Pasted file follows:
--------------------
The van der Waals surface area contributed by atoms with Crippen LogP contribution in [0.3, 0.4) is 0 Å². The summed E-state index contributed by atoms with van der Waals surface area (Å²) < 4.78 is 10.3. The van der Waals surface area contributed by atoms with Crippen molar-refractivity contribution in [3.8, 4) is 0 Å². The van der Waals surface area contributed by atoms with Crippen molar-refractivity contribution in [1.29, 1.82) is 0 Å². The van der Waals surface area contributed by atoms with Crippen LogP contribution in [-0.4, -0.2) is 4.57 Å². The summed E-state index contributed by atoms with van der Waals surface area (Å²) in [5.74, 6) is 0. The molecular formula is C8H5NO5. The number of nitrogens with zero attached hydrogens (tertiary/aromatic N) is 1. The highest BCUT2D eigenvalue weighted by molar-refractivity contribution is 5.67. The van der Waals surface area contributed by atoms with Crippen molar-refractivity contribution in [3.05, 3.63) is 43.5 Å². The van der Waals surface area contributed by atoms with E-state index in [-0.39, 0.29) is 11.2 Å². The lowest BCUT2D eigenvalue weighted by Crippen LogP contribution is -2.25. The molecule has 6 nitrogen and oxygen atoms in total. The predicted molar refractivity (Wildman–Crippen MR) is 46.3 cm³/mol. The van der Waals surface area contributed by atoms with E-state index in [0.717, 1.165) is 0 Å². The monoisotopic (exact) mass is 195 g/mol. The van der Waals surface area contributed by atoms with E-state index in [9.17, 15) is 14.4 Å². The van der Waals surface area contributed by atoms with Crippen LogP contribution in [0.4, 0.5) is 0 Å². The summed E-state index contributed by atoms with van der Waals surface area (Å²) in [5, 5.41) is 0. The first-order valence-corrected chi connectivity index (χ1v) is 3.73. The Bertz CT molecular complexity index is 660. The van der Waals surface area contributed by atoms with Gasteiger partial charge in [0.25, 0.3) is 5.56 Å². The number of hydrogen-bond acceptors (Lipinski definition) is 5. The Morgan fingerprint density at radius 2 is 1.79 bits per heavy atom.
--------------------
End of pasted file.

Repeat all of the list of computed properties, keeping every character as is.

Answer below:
The van der Waals surface area contributed by atoms with Crippen LogP contribution in [0.3, 0.4) is 0 Å². The summed E-state index contributed by atoms with van der Waals surface area (Å²) < 4.78 is 10.3. The van der Waals surface area contributed by atoms with Crippen molar-refractivity contribution in [3.8, 4) is 0 Å². The van der Waals surface area contributed by atoms with Crippen molar-refractivity contribution in [1.29, 1.82) is 0 Å². The van der Waals surface area contributed by atoms with Crippen LogP contribution in [-0.4, -0.2) is 4.57 Å². The summed E-state index contributed by atoms with van der Waals surface area (Å²) in [5.74, 6) is 0. The molecular formula is C8H5NO5. The number of nitrogens with zero attached hydrogens (tertiary/aromatic N) is 1. The highest BCUT2D eigenvalue weighted by molar-refractivity contribution is 5.67. The van der Waals surface area contributed by atoms with Crippen molar-refractivity contribution in [3.05, 3.63) is 43.5 Å². The van der Waals surface area contributed by atoms with E-state index in [-0.39, 0.29) is 11.2 Å². The lowest BCUT2D eigenvalue weighted by Crippen LogP contribution is -2.25. The molecule has 6 nitrogen and oxygen atoms in total. The predicted molar refractivity (Wildman–Crippen MR) is 46.3 cm³/mol. The van der Waals surface area contributed by atoms with E-state index in [0.717, 1.165) is 0 Å². The monoisotopic (exact) mass is 195 g/mol. The van der Waals surface area contributed by atoms with E-state index in [9.17, 15) is 14.4 Å². The van der Waals surface area contributed by atoms with Crippen LogP contribution in [0.4, 0.5) is 0 Å². The summed E-state index contributed by atoms with van der Waals surface area (Å²) in [5, 5.41) is 0. The first-order valence-corrected chi connectivity index (χ1v) is 3.73. The Bertz CT molecular complexity index is 660. The van der Waals surface area contributed by atoms with Gasteiger partial charge in [0.25, 0.3) is 5.56 Å². The number of hydrogen-bond acceptors (Lipinski definition) is 5. The Morgan fingerprint density at radius 2 is 1.79 bits per heavy atom.